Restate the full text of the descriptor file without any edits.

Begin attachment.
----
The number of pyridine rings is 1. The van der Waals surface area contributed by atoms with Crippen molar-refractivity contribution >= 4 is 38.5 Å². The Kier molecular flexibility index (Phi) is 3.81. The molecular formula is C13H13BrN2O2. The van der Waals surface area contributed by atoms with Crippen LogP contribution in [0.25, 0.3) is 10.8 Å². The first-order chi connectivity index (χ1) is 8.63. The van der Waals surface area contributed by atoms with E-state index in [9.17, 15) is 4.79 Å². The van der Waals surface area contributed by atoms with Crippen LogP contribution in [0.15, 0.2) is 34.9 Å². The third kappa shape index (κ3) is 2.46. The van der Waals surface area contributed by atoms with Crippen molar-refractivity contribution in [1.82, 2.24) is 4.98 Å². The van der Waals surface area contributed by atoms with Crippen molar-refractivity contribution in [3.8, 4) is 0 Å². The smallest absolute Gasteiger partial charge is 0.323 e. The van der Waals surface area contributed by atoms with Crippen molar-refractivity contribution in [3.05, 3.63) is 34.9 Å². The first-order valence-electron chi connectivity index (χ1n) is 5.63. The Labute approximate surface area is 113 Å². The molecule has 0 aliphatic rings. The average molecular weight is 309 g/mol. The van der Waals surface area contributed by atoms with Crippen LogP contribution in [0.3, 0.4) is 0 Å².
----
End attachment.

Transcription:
The number of pyridine rings is 1. The van der Waals surface area contributed by atoms with Crippen molar-refractivity contribution >= 4 is 38.5 Å². The Kier molecular flexibility index (Phi) is 3.81. The molecular formula is C13H13BrN2O2. The van der Waals surface area contributed by atoms with Crippen LogP contribution in [0.25, 0.3) is 10.8 Å². The first-order chi connectivity index (χ1) is 8.63. The van der Waals surface area contributed by atoms with E-state index in [9.17, 15) is 4.79 Å². The van der Waals surface area contributed by atoms with Crippen LogP contribution in [0.15, 0.2) is 34.9 Å². The third kappa shape index (κ3) is 2.46. The van der Waals surface area contributed by atoms with Crippen molar-refractivity contribution in [1.82, 2.24) is 4.98 Å². The van der Waals surface area contributed by atoms with Crippen molar-refractivity contribution in [3.8, 4) is 0 Å². The smallest absolute Gasteiger partial charge is 0.323 e. The van der Waals surface area contributed by atoms with Crippen molar-refractivity contribution in [3.05, 3.63) is 34.9 Å². The first-order valence-electron chi connectivity index (χ1n) is 5.63. The Labute approximate surface area is 113 Å². The molecule has 0 aliphatic rings. The average molecular weight is 309 g/mol. The van der Waals surface area contributed by atoms with Crippen LogP contribution in [0.3, 0.4) is 0 Å².